By Lou Baldwin
Special to the CS&T

As outlined in Cardinal Justin Rigali’s 2010 pastoral letter “Called to Conversion and Holiness,” the Archdiocese of Philadelphia has launched an important new initiative that will affect all of the 268 parishes in its territory.

Each parish, working through its parish pastoral council and the parish financial council or through a special committee set up for the purpose, will begin a detailed study and evaluation of its present and future demography, geographic relation to neighboring parishes, financial stability, condition of facilities, and in particular, its vitality today and its prognosis for future strength and dynamism. {{more}}

“Specific information and direction for the parish evaluation will be shared with all parishes over the next three months,” said Msgr. Arthur E. Rodgers, coordinator of planning initiatives for the Archdiocese.

Generally, the study will focus on seven areas: Worshipping Parish, Welcoming and Caring Parish, Witnessing and Proclaiming Parish, Pastoral Outreach and Service for Justice, Effectively Administered Parish and Stewardship.

As part of this initiative, the Archdiocese has been spanided into four regions, each under the direction of an auxiliary bishop. Region I is comprised of Chester County and part of Delaware County; Region II includes part of Montgomery County and part of Philadelphia-North; Region III is Philadelphia-South and part of Delaware County; and Region IV is Bucks County and part of Philadelphia-North. Also, after seeking input from pastors, the former 40 clusters have been abolished and replaced with 44 parish planning areas.

“We tried to get away from the rigidity of the clusters,” Msgr. Rodgers said. “The pastors were asked what would be the best arrangement so they would feel comfortable in dealing with their neighboring parishes. Even with these parish planning areas, it doesn’t restrict further discussions outside of the area, if it is going to be beneficial.”

At the same time the parishes are undergoing self-evaluation, some will be asked to work together over and above that with the other parishes in their area and look at the future of the area.

“They are going to be evaluating their area with much the same criterion as they are using when they evaluate their own parish,” Msgr. Rodgers said, but always with the question in mind: How can we work together so that the area will be stable, will be vital and will have the services it needs in order to maintain that vitality and stability?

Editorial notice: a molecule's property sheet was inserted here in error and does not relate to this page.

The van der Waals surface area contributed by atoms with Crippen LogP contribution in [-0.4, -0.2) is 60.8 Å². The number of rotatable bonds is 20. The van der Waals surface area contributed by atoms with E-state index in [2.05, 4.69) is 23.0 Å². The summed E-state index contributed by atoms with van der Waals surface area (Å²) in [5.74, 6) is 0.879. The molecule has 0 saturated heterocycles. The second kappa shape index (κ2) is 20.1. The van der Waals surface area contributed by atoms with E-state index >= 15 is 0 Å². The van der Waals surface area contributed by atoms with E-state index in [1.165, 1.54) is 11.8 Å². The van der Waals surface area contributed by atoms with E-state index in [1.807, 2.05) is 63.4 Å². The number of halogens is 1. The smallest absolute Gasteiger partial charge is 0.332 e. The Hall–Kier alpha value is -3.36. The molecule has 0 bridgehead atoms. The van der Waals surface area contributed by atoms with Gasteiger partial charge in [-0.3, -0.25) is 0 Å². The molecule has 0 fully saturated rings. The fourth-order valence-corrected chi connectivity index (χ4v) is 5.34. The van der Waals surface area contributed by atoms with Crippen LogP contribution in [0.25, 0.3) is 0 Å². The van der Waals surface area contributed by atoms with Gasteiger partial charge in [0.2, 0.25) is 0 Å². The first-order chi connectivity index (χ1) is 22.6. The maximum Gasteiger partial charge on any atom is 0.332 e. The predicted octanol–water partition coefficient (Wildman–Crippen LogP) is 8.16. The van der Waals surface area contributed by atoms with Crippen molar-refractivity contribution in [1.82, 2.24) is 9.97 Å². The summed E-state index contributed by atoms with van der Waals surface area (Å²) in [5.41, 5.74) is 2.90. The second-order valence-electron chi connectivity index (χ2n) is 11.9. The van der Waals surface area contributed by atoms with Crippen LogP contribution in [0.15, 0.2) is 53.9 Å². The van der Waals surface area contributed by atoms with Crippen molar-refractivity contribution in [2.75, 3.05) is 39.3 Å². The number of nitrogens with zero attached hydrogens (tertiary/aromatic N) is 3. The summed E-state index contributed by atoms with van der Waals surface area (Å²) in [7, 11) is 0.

In some cases that could be as simple as identifying a parish with a thriving young adult group that members of the other parishes could join.

In some areas it will mean combining parishes, something necessitated by changes in the parishes and also the current shortage of priests.

“There are different things we have to consider,” Msgr. Rodgers said. “First of all, demographics, where are the people? That is our starting point. Then we have to look at the number of priests we have to serve. We look at facilities. What facilities are in a condition that they can be maintained? How stable is the parish financially? You can’t have parishes that can’t pay their electric bill or insurance bill.”

According to Msgr. Rodgers, there are a number of parishes that are in this situation, and the list keeps growing. The Archdiocese dispenses millions of dollars every year to assist these parishes through the Interparochial Cooperation Commission.

“When I was chairman, the budget was about $2 million, and now it is twice that, and it goes over budget every year,” he said. “It is getting to a point where the Archdiocese can’t afford to pay their bills.”

In some sections of the Archdiocese, particularly in the city and near suburbs, churches are very close together, and consolidations would not result in physical inconvenience. However, “we grew up with the mentality you could always walk to church; that may be gone if we have parish consolidations,” Msgr. Rodgers said.

Not all the parishes will be initially asked to undergo the formal evaluation process with the other parishes in their parish planning area, Msgr. Rodgers said. At this point it will involve 22 of the parish planning areas, spread out across the Archdiocese over the four regions. The rest will undergo the same process at a later date.

Initially they will have to determine such items as where they should meet, who should participate and what the agenda will be.

This process addresses only the parishes as such. The other areas identified in “Called to Conversion and Holiness,” Catholic education, archdiocesan office structure and financial stewardship, are not directly part of this particular study process.

Lou Baldwin is a member of St. Leo Parish and a freelance writer.